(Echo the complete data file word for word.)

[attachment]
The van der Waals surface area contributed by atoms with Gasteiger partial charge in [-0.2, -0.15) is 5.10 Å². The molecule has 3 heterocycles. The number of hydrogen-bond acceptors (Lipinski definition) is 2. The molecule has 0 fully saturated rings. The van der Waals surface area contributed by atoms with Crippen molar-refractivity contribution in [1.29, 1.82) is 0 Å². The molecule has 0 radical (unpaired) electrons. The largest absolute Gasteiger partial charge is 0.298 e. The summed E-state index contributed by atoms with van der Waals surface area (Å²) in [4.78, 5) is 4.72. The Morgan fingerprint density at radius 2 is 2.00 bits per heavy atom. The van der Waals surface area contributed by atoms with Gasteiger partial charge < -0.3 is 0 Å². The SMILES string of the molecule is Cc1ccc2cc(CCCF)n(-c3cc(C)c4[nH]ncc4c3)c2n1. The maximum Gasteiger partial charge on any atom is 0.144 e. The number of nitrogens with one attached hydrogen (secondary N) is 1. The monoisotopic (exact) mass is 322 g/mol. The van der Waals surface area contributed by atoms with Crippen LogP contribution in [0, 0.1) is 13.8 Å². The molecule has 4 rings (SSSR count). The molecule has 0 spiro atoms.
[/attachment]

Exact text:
The van der Waals surface area contributed by atoms with Gasteiger partial charge in [-0.2, -0.15) is 5.10 Å². The molecule has 3 heterocycles. The number of hydrogen-bond acceptors (Lipinski definition) is 2. The molecule has 0 fully saturated rings. The van der Waals surface area contributed by atoms with Crippen molar-refractivity contribution in [1.29, 1.82) is 0 Å². The molecule has 0 radical (unpaired) electrons. The largest absolute Gasteiger partial charge is 0.298 e. The summed E-state index contributed by atoms with van der Waals surface area (Å²) in [4.78, 5) is 4.72. The Morgan fingerprint density at radius 2 is 2.00 bits per heavy atom. The van der Waals surface area contributed by atoms with Gasteiger partial charge < -0.3 is 0 Å². The SMILES string of the molecule is Cc1ccc2cc(CCCF)n(-c3cc(C)c4[nH]ncc4c3)c2n1. The maximum Gasteiger partial charge on any atom is 0.144 e. The number of nitrogens with one attached hydrogen (secondary N) is 1. The monoisotopic (exact) mass is 322 g/mol. The van der Waals surface area contributed by atoms with Crippen LogP contribution in [0, 0.1) is 13.8 Å². The molecule has 4 rings (SSSR count). The molecule has 0 spiro atoms.